May 2005, Vol. 128, No. 5
Survival and longevity in the Business Employment Dynamics data
Amy E. Knaup
Economist, Office of Employment and Unemployment Statistics, Bureau of Labor Statistics. All empirical work in this article is based on the author’s calculations. Any views expressed are those of the author and do not necessarily reflect the policies of the Bureau of Labor Statistics or the views of other BLS staff members.
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The 1990s saw many sectors of our economy grow apace, through either mergers, buyouts, or new openings. Signs of the times (figuratively and literally, as one bank bought out or merged with another) were on hometown banks, and the fruits of new construction festooned many neighborhoods. In addition to new homes going up, new businesses were moving in to take advantage of the growing wealth in the United States.
Our understanding of new businesses has been limited largely to the manufacturing sector and to the scale of the firm, not to the establishment.1 The main reason for this shortcoming is limitations on the data available for study. In many countries—including the United States until recently—manufacturing was the only sector for which data with the capability of linking firms across time were compiled on a regular basis. Thus, except for firms in the manufacturing sector, no history of a firm’s behavior could be constructed.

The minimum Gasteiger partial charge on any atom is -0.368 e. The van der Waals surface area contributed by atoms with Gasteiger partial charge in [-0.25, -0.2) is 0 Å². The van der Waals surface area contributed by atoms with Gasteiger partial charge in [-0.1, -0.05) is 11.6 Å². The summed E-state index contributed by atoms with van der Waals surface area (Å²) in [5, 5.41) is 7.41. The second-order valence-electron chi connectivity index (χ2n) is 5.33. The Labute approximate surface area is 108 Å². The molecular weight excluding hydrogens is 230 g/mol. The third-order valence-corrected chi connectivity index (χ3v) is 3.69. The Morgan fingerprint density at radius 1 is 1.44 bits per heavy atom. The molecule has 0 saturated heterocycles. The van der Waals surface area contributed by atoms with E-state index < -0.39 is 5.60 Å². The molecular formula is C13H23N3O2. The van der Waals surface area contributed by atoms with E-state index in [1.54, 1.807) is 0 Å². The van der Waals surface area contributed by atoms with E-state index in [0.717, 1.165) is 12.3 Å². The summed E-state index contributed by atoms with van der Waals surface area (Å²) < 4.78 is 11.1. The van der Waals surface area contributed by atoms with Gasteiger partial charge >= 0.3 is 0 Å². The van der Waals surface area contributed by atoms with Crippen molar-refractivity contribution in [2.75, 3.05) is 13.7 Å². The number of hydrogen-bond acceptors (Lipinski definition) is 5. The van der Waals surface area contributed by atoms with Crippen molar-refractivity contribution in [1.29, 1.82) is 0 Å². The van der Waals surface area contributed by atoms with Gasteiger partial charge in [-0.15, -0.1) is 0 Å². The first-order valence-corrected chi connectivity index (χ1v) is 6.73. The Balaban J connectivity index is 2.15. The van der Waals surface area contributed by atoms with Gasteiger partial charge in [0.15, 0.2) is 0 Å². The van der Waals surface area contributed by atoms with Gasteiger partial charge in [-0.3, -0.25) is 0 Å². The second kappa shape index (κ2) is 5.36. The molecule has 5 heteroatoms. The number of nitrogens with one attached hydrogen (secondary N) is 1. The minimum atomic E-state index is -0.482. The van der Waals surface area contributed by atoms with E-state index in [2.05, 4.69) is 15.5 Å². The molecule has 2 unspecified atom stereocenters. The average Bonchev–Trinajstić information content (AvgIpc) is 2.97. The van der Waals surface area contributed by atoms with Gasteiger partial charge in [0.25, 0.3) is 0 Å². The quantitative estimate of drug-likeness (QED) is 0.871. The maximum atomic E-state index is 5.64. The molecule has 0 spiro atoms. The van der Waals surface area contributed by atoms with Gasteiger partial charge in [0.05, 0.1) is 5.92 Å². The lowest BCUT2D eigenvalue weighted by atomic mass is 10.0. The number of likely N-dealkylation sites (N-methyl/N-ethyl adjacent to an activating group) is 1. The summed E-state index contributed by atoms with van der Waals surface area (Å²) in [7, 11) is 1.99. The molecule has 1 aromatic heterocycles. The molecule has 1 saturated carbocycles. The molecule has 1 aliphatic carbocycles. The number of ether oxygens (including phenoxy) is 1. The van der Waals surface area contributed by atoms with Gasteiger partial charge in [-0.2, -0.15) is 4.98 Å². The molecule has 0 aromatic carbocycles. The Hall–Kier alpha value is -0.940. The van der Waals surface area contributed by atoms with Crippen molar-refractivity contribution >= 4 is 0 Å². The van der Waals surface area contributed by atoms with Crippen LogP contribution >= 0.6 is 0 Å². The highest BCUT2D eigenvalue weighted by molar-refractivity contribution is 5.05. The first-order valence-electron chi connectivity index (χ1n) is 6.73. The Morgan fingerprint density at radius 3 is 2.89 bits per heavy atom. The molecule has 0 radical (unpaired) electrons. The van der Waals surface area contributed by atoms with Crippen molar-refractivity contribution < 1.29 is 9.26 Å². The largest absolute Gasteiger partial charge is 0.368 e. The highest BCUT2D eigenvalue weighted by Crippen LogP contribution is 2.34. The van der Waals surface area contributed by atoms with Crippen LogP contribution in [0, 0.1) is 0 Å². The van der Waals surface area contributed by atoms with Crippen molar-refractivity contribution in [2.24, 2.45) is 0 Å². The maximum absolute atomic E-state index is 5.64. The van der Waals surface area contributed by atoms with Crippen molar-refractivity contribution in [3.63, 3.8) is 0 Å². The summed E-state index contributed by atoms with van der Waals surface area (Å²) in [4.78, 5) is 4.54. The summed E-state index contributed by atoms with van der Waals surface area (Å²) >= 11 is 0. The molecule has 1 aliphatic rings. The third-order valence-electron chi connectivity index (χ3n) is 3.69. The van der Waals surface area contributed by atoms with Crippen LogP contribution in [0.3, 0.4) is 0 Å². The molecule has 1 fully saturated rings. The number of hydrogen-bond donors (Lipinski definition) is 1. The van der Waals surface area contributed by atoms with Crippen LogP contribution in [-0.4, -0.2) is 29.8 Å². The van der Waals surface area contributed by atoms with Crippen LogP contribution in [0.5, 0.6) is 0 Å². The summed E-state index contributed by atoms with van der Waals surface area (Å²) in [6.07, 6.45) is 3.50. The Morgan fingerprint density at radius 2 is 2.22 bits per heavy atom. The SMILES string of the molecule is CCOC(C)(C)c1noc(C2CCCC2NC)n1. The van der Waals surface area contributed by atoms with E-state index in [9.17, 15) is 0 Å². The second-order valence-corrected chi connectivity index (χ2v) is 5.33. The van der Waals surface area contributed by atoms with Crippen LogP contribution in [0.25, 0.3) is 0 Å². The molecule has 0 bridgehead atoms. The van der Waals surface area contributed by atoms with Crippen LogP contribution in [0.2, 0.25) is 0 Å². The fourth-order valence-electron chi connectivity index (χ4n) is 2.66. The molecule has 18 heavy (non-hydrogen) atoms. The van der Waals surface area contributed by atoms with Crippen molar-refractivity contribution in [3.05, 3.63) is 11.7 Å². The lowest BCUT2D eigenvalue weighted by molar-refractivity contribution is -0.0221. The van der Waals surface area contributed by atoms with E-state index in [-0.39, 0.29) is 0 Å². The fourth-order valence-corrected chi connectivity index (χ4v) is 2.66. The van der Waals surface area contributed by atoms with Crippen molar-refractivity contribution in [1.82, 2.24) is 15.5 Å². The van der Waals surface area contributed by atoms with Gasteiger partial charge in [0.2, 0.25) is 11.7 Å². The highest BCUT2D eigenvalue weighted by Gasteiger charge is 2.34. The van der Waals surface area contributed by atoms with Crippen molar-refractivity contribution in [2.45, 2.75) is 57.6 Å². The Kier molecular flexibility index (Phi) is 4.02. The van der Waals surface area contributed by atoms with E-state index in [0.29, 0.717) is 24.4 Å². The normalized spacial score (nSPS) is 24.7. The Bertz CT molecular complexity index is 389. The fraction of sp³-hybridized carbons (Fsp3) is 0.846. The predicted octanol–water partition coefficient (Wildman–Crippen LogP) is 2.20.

This research summary examines the business survival characteristics of all establishments that started in the United States in the late 1990s, when the boom of much of that decade was not yet showing signs of weakness. The analysis presented builds on and extends a report from the Minnesota Department of Economic Security on business churning from 1993 to 1995.2 The report profiled business births, survival rates, and deaths during the early years of the decade, when the boom was just starting. This article follows the businesses reported on into the recession of 2001 to see how they fared once the economy took a downturn. The analysis follows a birth cohort from the second quarter of 1998 through the next 16 quarters, differing from previous analyses in both focus and time frame. The focus is on only completely new entrants—that is, new firms which open a single establishment. The analysis encompasses all sectors of the economy; survival rates of establishments, as well as several measures of employment, are reported and compared across sectors.
2 Business Births and Deaths: The Dynamics of Business Churning in Minnesota (Minnesota Department of Economic Security, Research and Statistics Office, May 1997).
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